Confirmation and Identification of Biomarkers Implicating Environmental Triggers in the Pathogenesis of Type 1 Diabetes
Numerous ELISA Assay Kits from our endocrinology line were used in a recent study published out of the University of Nebraska Medical Center in Omaha, Nebraska. These kits were used to analyze blood plasma for biomarkers that could implicate environmental triggers for the pathogenesis of Type 1 Diabetes. These kits included;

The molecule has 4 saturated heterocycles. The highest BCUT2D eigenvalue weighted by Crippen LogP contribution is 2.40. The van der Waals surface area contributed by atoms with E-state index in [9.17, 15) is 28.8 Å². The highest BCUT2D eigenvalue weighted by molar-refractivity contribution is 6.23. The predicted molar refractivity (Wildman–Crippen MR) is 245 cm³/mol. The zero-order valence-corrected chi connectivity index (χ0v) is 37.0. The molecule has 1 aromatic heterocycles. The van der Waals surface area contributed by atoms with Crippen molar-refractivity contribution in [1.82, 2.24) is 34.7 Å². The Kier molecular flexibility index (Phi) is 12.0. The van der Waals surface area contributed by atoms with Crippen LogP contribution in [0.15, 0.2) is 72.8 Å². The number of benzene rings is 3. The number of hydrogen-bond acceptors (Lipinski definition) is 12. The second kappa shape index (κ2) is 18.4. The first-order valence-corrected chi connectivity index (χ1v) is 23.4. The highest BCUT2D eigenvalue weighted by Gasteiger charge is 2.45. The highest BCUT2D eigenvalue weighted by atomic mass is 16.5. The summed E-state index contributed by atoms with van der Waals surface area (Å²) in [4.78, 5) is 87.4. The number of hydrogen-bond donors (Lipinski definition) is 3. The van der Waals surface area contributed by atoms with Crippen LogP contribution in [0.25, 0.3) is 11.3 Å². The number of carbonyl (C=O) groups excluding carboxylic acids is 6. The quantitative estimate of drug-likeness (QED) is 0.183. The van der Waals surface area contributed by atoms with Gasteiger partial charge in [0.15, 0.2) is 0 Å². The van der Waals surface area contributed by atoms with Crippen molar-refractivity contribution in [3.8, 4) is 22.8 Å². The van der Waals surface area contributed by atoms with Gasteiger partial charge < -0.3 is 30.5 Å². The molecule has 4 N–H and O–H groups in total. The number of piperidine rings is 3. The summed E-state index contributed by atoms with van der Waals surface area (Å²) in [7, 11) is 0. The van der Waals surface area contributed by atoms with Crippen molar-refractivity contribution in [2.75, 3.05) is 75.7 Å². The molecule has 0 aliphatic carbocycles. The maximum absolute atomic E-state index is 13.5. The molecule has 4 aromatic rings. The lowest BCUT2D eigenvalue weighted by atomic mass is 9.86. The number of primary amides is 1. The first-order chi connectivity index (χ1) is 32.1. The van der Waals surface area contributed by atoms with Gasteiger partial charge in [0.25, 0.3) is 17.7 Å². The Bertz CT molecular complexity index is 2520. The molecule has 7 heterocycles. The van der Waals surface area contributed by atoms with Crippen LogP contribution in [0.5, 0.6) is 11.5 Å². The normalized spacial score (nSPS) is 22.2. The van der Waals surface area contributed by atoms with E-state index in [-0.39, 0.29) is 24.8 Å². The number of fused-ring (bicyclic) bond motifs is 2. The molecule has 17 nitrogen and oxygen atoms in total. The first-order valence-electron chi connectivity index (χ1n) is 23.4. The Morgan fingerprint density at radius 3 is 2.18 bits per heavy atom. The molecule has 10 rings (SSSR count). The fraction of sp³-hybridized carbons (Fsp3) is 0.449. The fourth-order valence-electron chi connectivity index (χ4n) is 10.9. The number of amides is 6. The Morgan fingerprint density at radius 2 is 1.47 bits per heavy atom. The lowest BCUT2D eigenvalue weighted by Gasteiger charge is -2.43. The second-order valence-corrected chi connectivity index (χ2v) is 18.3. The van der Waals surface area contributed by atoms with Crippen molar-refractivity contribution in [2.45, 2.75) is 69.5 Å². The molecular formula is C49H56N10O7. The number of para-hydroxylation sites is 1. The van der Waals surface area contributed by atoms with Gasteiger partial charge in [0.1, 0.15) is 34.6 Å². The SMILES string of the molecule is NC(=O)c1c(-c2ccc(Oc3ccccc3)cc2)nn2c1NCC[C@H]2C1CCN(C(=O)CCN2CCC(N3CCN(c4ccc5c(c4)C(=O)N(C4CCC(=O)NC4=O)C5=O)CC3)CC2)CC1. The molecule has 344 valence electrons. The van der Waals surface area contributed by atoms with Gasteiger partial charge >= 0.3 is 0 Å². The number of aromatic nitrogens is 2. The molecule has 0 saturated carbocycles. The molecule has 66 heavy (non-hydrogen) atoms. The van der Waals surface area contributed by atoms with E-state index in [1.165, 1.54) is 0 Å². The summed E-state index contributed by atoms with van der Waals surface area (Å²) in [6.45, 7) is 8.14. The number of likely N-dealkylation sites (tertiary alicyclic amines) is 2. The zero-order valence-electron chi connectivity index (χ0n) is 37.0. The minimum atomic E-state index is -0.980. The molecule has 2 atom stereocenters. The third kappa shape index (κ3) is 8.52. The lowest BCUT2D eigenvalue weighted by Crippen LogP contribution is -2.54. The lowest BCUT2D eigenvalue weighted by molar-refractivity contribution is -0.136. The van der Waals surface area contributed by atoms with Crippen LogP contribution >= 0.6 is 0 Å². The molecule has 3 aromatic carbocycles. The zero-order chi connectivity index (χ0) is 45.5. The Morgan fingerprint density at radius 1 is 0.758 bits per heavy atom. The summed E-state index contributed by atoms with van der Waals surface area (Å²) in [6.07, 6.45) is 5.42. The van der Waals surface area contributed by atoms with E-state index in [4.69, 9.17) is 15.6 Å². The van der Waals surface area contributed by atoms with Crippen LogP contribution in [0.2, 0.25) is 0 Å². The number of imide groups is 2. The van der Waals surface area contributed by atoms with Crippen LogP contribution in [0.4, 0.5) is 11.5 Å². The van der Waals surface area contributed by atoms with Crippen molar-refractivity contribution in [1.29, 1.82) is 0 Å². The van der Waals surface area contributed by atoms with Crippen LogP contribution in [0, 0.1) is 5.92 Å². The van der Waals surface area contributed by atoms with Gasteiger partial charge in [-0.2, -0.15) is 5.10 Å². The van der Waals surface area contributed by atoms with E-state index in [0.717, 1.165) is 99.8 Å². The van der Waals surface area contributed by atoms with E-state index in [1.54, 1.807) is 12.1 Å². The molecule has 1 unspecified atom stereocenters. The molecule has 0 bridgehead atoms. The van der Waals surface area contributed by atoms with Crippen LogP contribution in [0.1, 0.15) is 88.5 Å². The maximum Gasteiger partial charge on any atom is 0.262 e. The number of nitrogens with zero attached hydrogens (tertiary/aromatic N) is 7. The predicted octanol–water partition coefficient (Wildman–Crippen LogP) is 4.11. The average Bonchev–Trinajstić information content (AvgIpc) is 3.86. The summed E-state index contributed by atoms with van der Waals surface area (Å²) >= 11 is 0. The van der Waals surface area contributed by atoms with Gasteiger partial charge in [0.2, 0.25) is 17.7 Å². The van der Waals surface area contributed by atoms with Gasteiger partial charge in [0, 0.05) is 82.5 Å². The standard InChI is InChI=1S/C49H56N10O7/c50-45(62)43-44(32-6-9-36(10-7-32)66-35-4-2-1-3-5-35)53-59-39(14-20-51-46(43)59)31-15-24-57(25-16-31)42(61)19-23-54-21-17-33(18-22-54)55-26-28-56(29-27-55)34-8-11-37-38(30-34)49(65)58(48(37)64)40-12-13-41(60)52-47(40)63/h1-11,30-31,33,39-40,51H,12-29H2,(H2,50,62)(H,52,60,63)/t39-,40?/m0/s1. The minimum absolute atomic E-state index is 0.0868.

Multiple environmental triggers have been proposed to explain the increased incidence of type 1 diabetes (T1D). These include viral infections, microbiome disturbances, metabolic disorders, and vitamin D deficiency. Here, we used ELISA to examine blood plasma from juvenile T1D subjects and age-matched controls for the abundance of several circulating factors relevant to these hypotheses. We screened plasma for sCD14, mannose binding lectin (MBL), lipopolysaccharide binding protein (LBP), c-reactive protein (CRP), fatty acid binding protein 2 (FABP2), human growth hormone, leptin, total adiponectin, high molecular weight (HMW) adiponectin, total IgG, total IgA, total IgM, endotoxin core antibodies (EndoCAbs), 25(OH) vitamin D, vitamin D binding protein, IL-7, IL-10, IFN-γ, TNF-α, IL-17A, IL-18, and IL-18BPa. Subjects also were tested for prevalence of antibodies targeting adenovirus, parainfluenza 1/2/3, Coxsackievirus, cytomegalovirus, Epstein-Barr virus viral capsid antigen (EBV VCA), herpes simplex virus 1, and Saccharomyces cerevisiae. Finally, all subjects were screened for presence and abundance of autoantibodies targeting islet cell cytoplasmic proteins (ICA), glutamate decarboxylase 2 (GAD65), zinc transporter 8 (ZNT8), insulinoma antigen 2 (IA-2), tissue transglutaminase, and thyroid peroxidase, while β cell function was gauged by measuring c-peptide levels. We observed few differences between control and T1D subjects. Of these, we found elevated sCD14, IL-18BPa, and FABP2, and reduced total IgM. Female T1D subjects were notably elevated in CRP levels compared to control, while males were similar. T1D subjects also had significantly lower prevalence of EBV VCA antibodies compared to control. Lastly, we observed that c-peptide levels were significantly correlated with leptin levels among controls, but this relationship was not significant among T1D subjects. Alternatively, adiponectin levels were significantly correlated with c-peptide levels among T1D subjects, while controls showed no relationship between these two factors. Among T1D subjects, the highest c-peptide levels were associated with the lowest adiponectin levels, an indication of insulin resistance. In total, from our examination we found limited data that strongly support any of the hypotheses investigated. Rather, we observed an indication of unexplained monocyte/macrophage activation in T1D subjects judging from elevated levels of sCD14 and IL-18BPa. These observations were partnered with unique associations between adipokines and c-peptide levels among T1D subjects.
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